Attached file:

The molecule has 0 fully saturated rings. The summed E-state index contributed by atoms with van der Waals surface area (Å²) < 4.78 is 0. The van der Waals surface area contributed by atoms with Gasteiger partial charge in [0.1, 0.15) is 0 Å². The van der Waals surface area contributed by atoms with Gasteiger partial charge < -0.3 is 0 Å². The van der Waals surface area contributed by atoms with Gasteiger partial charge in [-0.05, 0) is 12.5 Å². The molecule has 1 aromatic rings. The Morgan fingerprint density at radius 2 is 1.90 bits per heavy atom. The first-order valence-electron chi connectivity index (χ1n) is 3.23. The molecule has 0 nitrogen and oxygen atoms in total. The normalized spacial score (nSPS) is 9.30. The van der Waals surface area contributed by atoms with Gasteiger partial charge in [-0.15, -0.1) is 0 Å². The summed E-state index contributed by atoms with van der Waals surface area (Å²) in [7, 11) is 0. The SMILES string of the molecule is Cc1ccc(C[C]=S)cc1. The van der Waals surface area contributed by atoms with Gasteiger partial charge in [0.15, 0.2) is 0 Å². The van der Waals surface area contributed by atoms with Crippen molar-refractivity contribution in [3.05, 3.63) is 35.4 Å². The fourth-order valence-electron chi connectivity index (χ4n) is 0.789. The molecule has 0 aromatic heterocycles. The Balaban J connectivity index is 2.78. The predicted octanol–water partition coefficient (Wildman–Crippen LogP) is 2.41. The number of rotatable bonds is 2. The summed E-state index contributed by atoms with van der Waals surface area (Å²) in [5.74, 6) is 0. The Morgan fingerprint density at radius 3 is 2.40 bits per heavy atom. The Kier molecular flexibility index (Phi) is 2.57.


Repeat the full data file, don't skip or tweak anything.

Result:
The molecule has 0 fully saturated rings. The summed E-state index contributed by atoms with van der Waals surface area (Å²) < 4.78 is 0. The van der Waals surface area contributed by atoms with Gasteiger partial charge in [0.1, 0.15) is 0 Å². The van der Waals surface area contributed by atoms with Gasteiger partial charge < -0.3 is 0 Å². The van der Waals surface area contributed by atoms with Gasteiger partial charge in [-0.05, 0) is 12.5 Å². The molecule has 1 aromatic rings. The Morgan fingerprint density at radius 2 is 1.90 bits per heavy atom. The first-order valence-electron chi connectivity index (χ1n) is 3.23. The molecule has 0 nitrogen and oxygen atoms in total. The normalized spacial score (nSPS) is 9.30. The van der Waals surface area contributed by atoms with Gasteiger partial charge in [-0.15, -0.1) is 0 Å². The summed E-state index contributed by atoms with van der Waals surface area (Å²) in [7, 11) is 0. The SMILES string of the molecule is Cc1ccc(C[C]=S)cc1. The van der Waals surface area contributed by atoms with Gasteiger partial charge in [0.15, 0.2) is 0 Å². The van der Waals surface area contributed by atoms with Crippen molar-refractivity contribution in [3.05, 3.63) is 35.4 Å². The fourth-order valence-electron chi connectivity index (χ4n) is 0.789. The molecule has 0 aromatic heterocycles. The Balaban J connectivity index is 2.78. The predicted octanol–water partition coefficient (Wildman–Crippen LogP) is 2.41. The number of rotatable bonds is 2. The summed E-state index contributed by atoms with van der Waals surface area (Å²) in [5.74, 6) is 0. The Morgan fingerprint density at radius 3 is 2.40 bits per heavy atom. The Kier molecular flexibility index (Phi) is 2.57.